The researchers suggested this could be because of the positive correlation between interpersonal contact and media exposure to homosexuals in this sample of Singaporean adults. Alternatively, it could be due to the way in which exposure to homosexuals in the media has been measured. The 2010 study used the total number of films and TV programmes watched, whereas other studies used viewing frequency and scale measurements of para-social relationships between viewers and media characters.
The study also showed that it is possible for people to hold negative attitudes towards homosexuals but accept gay men and lesbians on a more personal level, whether as co-workers or friends, regardless of whether they perceive homosexuality to be a choice. The researchers suggested that the precise reasons for this could be the subject of future research.
"As more Singaporeans come into contact with gay people and with the rising availability of films and television programmes with gay characters via cable television, local cinemas and the Internet, it seems possible that there will be a more significant shift in attitudes towards gays and lesbians over time," said co-investigator, Dr Shirley Ho.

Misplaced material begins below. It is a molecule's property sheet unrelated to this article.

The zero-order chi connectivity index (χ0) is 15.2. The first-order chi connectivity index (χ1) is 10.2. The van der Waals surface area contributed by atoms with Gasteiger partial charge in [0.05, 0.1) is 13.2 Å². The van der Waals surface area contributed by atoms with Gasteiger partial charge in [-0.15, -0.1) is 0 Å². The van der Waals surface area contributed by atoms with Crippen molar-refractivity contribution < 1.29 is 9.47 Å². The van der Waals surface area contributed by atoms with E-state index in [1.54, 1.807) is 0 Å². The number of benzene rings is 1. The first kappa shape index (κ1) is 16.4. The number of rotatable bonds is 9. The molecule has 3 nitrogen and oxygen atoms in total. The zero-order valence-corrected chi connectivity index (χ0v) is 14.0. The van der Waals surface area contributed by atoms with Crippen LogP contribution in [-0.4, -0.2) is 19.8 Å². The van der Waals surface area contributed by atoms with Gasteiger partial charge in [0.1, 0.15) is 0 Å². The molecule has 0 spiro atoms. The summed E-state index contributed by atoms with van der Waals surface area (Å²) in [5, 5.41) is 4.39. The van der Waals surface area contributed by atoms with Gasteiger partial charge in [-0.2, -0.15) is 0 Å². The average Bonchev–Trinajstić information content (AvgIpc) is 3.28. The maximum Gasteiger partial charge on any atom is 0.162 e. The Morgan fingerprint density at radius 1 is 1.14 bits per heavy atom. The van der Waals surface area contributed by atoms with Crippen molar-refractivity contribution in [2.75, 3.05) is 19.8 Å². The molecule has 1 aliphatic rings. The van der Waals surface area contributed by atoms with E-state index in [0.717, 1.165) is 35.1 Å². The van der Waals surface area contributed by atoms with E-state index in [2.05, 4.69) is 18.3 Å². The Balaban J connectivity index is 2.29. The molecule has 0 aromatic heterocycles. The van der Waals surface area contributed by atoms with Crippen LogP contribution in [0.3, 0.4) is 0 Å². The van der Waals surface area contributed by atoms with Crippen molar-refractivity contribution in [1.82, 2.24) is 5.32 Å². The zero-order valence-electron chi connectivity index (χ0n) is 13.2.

As was the case in 2005, the more recent study found that religion is significantly related to attitudes and acceptance. Among the religious groups, freethinkers were the most positive in their attitudes significantly higher than Christians, Buddhists and Muslims. Irrespective of specific religion, people who are more intrinsically religious i.e. people who say that religion is integral to their lives are more likely to have negative attitudes towards homosexuals and are less accepting of them.
Prof Detenber said, "It is important to bear in mind that the findings are correlational and probabilistic t
|Contact: Feisal Abdul Rahman |
Nanyang Technological University